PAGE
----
Clearly the scenario could be exactly played in reverse.

  • ayeYerMa

    I don’t think things are so black-and-white as the above posters are suggesting. Economics is just one factor out of many. It’s undeniably a factor.

  • ayeYerMa

    … and a rather large factor at that.

  • carnmoney.guy

    Why is everyone missing the whole point of who the DUP are targeting – it is not nationalists – of whatever hue – it is Catholics.
    Typically – middle class home owners, kids in Catholic grammar / integrated or Protestant grammar like B.R.A.
    Professional / semi professional careers.
    Currently non-voters, Alliance supporters.

    The key is how our PR machinations play out. The outreach from DUP is firstly to get them to put DUP on the ballot ahead of UUP or Sinn Fein, then over time get that number as near to one as possible.

  • Alias

    “It’s never had any traction, because it’s irrelevant to the question of what your national identity is.”

    Mainly because both nations in NI have come by history to see the primary function of the State as being to act as a gaurantor of respective national rights (culture, identity, tradition) and as a server for civic rights that are free from discrimination, etc. That is essentially what its reformatted local constitution is about – and both nations signed up to it. The ‘nationalists’ only saw unity as a guarantor of those rights. If they can be guaranteed within the British state then unity is redundant and even counterproductive. If you look at NILT, most catholics are actually constitutionally unionist but culturally nationalist.

  • What washes least with nationalists about Robbo’s er…..outreach is, he knows that the majority in his party have the attitude to Catholics alarmingly similar to the Orangemen in the 1960s, [before the ‘troubles began], that if they didn’t like the way things were in NI, they could go down south. Little has changed in most DUP members in the intervening decades.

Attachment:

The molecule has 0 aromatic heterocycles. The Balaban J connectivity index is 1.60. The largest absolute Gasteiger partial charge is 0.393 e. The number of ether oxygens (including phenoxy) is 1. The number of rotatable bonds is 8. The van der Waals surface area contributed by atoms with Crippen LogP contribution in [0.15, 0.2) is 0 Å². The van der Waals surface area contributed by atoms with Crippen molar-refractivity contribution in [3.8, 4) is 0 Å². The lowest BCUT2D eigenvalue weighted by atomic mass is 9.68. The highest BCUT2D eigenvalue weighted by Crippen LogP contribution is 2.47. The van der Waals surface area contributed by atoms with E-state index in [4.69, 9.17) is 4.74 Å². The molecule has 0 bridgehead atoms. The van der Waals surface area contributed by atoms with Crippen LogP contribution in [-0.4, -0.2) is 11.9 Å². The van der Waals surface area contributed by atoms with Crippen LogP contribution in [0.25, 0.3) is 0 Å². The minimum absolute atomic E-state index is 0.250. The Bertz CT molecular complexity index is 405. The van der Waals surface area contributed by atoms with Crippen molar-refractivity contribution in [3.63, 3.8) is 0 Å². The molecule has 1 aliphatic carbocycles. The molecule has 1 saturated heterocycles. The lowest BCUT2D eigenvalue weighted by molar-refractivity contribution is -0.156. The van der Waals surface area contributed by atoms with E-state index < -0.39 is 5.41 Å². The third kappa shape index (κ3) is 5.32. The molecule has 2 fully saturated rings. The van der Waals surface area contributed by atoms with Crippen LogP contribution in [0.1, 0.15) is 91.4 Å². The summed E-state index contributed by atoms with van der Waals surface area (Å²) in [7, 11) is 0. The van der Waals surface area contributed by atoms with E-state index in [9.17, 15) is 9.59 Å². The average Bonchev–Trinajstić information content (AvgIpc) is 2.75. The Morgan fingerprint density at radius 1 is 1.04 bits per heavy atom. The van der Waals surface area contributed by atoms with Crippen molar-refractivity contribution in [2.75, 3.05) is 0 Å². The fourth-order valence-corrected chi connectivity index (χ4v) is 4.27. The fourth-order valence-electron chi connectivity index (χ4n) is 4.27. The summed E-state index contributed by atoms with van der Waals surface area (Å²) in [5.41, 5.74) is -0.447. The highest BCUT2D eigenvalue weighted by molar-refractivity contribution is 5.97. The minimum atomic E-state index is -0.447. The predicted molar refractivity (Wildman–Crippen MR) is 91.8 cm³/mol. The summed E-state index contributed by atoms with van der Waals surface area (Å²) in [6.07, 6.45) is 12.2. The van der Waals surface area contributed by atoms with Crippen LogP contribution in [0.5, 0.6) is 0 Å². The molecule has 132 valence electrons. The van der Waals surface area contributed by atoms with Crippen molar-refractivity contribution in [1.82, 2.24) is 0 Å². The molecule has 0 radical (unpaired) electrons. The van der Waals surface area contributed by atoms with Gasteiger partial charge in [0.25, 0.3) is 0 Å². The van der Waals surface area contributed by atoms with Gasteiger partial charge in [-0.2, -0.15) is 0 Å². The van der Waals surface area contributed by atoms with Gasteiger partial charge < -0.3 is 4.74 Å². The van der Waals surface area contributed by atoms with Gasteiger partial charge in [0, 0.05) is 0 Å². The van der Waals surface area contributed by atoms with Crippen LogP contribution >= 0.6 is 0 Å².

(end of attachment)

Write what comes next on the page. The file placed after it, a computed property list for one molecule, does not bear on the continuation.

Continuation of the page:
• Lionel Hutz

    well the economic casedoes have to be made because many on all sides would believe that a United Ireland would be a disaster.

    The major economic case to be made out against the union is the glaringly obvious point that Westminster is happy to watch us wither on the vine so long as we arent killing each other. They dont care about us.

  • Alanbrooke

    The question isn’t if we are happy in the UK or Ireland but if NI wishes to merge with its German neighbours.

    Is beer and sausage more attractive than champ and guinness ?

  • ayeYerMa

    Indeed Carnmoney, I don’t get why it is do difficult for people to understand that Peter Robinson wants the DUP to try to reach out across the religious divide, not the constitutional preference one.

    People like Mark Devenport trying to make an issue out of Northern Ireland and Union flags somehow being incompatible with this really don’t seem to get it at all. The DUP are not going to reach out to Republicans, nor should they.